I direct the Freshman English program, and I am currently talking with the Director of UAB’s Human Rights Institute about co-sponsoring a student writing exhibit called “Writing Rights.” This event would be a display style installation, with students sitting at tables and exhibiting their poster or multimedia projects to an audience of other students and faculty.
The event was originally planned as an exhibit of multimedia projects created by students in my EH 102 Science and Technology Honors course, entitled Rhetoric, Public Science, and Human Rights. However, most of our EH 102 courses provide students with the opportunity to pursue research topics on issues important to them and that often connect to human rights and social justice. In addition, many of these projects are multimedia presentations based on students academic research and academic writing conducted earlier in the term. In this sense, these projects lend themselves to an exhibit style display. This event would be a display style installation, with students sitting at tables and exhibiting their poster or multimedia projects to an audience of other students and faculty.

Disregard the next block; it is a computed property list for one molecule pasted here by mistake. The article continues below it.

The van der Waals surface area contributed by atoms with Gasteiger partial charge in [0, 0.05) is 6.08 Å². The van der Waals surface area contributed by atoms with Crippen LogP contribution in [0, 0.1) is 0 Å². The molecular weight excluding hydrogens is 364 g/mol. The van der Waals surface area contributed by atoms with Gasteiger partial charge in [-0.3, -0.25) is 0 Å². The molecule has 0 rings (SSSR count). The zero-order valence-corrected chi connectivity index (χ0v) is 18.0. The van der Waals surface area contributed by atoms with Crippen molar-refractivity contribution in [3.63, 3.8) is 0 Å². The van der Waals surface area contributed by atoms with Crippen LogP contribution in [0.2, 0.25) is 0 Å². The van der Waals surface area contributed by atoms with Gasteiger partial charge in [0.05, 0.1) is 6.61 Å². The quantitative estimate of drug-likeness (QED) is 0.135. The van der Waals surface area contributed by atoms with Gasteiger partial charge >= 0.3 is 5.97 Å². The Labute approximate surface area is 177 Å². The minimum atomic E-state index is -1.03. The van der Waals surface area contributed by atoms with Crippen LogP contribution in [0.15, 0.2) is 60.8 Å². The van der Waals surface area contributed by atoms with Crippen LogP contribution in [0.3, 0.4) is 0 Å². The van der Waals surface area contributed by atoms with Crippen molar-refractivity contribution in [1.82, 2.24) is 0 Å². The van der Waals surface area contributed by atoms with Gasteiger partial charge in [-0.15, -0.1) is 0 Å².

There are several key goals for this event. The first is to work with Freshman English teachers to infuse learning about global issues and human rights into the curriculum by encouraging students to research and write about these issues for a variety of different audiences and contexts. A second goal is to provide a real-world audience for student work, an audience that will both celebrate their accomplishments while also offering persepctives and ideas that can continue to shape their thinking on these issues. Finally, this event will hopefully provide the freshmen writers who present with a opportunities to make contacts with faculty across the disciplines who may encourage them and inform them about pathways for further study.
Having designed and coordinated a large showcase of student multimedia projects at my previous institution, The University of Arizona, for over 5 years, I can say that these showcases play an immense role in investing students both in their understanding of the issues they explore and in their understanding of themselves not simply as students but as writers. My hope for this event is that it will also invest students in future exploration of human rights and global education.